With around twenty new photographs, this larger edition of Roots, initially published in 2012 by Xavier Barral and quickly out of prints, immerses us in Belgium in the 1970s to 1980s. From the first photographs in black and white, giving way to color, this book explores the extremely particular universe, almost expressionistic, of the Belgian photographer. Here he talks about it openly.
In Anvers, I had a very Catholic education. I was the second of six children. At home, first there was God, then the pope, then my father. My oldest sister became a missionary in Zaire, where she was killed in 1968. After my studies, I left as quickly as possible for Paris, partially to flee. I first worked in fashion. In New York in 1968, I discovered Pop Art. I saw everyday objects in a different way, with more distance, with humor. That significantly affected me. Then I went to London, where, fascinated by the color images of the first television screens, I produced my first successful work, TV Shots, in 1971-72. It was one of the first “reports” on the world, from my room, where I understood distance.
It became possible for me to consider work about Belgium since I no longer lived there. It is difficult to work in the place where you live. We are much less on the lookout. We begin to find everything normal. As a I was making many trips, I often saw that the best images were those that were taken at the beginning of my trip. It was 1973, and I was only working in black an white. Everything seemed gray to me. I often followed the numerous local festivals, carnivals, processions, and other events that were very particular to Belgium and very often the place of spectacular alcoholic excesses. In spite everything, I wanted to avoid sentimental or documentary traps.
It took me about two years to see color that interested me. It was a revelation. I started traveling while photographing in Morocco and India, always in color. But there was Belgium, with this relationship of rejection and attraction. I knew that it was a visually interesting place, where outlandish things happened. It was not for nothing that surrealism was so important there. For me, it was also needed therapy to help rid me of the “Love/Hate” feeling in which I was entangled.
In New York in 1976, I saw the exhibition William Eggleston’s Guide at the MoMA with amazing dye transfer prints, which gave a great sensuousness to color. The discovery of American color photography was essential. I felt a profound affinity to this movement which encouraged me to continue photographing Belgium in color. In Europe, color photography was a rather pictorial aesthetic. We favored the “beautiful” in the classic sense of the term. In Belgium, James Ensor’s paintings had already made magnificent advances towards the grotesque, the sarcastic, and the banal.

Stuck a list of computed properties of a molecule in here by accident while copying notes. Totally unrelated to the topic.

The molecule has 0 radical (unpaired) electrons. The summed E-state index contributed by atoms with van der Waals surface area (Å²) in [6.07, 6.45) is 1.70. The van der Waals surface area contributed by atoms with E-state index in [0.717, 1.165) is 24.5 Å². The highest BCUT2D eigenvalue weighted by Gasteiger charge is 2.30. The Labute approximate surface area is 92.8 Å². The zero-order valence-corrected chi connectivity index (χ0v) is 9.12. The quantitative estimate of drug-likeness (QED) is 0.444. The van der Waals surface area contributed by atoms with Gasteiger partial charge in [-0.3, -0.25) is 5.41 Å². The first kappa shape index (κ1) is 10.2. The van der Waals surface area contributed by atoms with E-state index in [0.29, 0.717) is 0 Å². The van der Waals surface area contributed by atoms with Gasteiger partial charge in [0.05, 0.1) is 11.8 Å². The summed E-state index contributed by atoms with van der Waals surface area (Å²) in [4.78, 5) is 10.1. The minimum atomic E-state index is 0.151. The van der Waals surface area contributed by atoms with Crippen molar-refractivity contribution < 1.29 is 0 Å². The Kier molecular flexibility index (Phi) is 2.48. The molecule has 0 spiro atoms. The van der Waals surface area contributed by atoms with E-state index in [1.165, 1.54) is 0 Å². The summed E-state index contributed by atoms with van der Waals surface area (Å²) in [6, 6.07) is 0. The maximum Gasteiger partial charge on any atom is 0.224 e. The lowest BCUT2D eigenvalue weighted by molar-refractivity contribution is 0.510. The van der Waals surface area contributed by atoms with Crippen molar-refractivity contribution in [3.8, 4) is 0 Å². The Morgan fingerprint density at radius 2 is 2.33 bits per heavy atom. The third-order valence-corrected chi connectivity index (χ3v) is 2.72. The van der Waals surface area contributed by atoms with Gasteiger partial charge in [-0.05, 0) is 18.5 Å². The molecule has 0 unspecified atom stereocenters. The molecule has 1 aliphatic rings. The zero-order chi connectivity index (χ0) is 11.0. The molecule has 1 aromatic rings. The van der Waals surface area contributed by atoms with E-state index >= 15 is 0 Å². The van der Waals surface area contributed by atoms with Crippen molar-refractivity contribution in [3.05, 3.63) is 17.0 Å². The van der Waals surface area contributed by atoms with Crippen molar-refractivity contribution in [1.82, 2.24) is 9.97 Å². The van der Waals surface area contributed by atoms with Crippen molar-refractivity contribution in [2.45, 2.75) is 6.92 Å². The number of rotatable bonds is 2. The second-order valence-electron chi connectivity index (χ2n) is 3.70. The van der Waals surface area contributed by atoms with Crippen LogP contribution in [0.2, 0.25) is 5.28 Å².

My influences mainly stem from cinema and painting. Antonioni’s color work was decisive, in the sense that, despite the artifice of repainted decor, he was able to convey an intense emotion. For me, photography only exists when it takes form in a print, which must be the right expression for what I am seeking. I go over my images many times, as many do, to make a selection and work on prints that I’ve photographed. Thanks to digitalization, color printing has seen a very significant evolution.
We have a lot more control than before. We are much less dependent on limited chemistry, even if there were very beautiful results with the dye. I like the story that we tell about Bonnard. Never completely satisfied with his paintings, he would sometimes go into museums (particularly in Grenoble) where a detail of one of his exhibited canvases was worrying him. An assistant would distract the guard, and he would secretly improve the canvas, armed with a little box packed with two or three tubes of paint and a brush.
In 2000, Editions Delpire published my first book on Belgium, Made in Belgium, with original poems by Hugo Claus. We decided to eliminate the black and white images, which represented the infant stage of my approach.
As is often the case, while recently looking at my Kodachromes, I found many images that I had not chosen at the time but found interesting with hindsight. I also understood that certain black and white images were important because of the mirror effect they establish. Finally, thanks to digital advances, I can rework the ensemble in a richer way.
Belgium was probably the most rapidly Americanized European country after World War II, from which stems the power of this banality, confronted to surrealism and the strength of conserved traditions in spite of everything. Today, it’s much less obvious. Standardization wins with another culture of banality less anchored in traditions. The beautiful, the ugly, the banality of beauty, the banality of ugliness.
These contradictions are also mine.
Harry Gruyaert is a Belgian photographer living in Paris who is known for his color photography practice. He is a member of the Magnum Photos agency.
Harry Gruyaert, Roots
Republished by Xavier Barral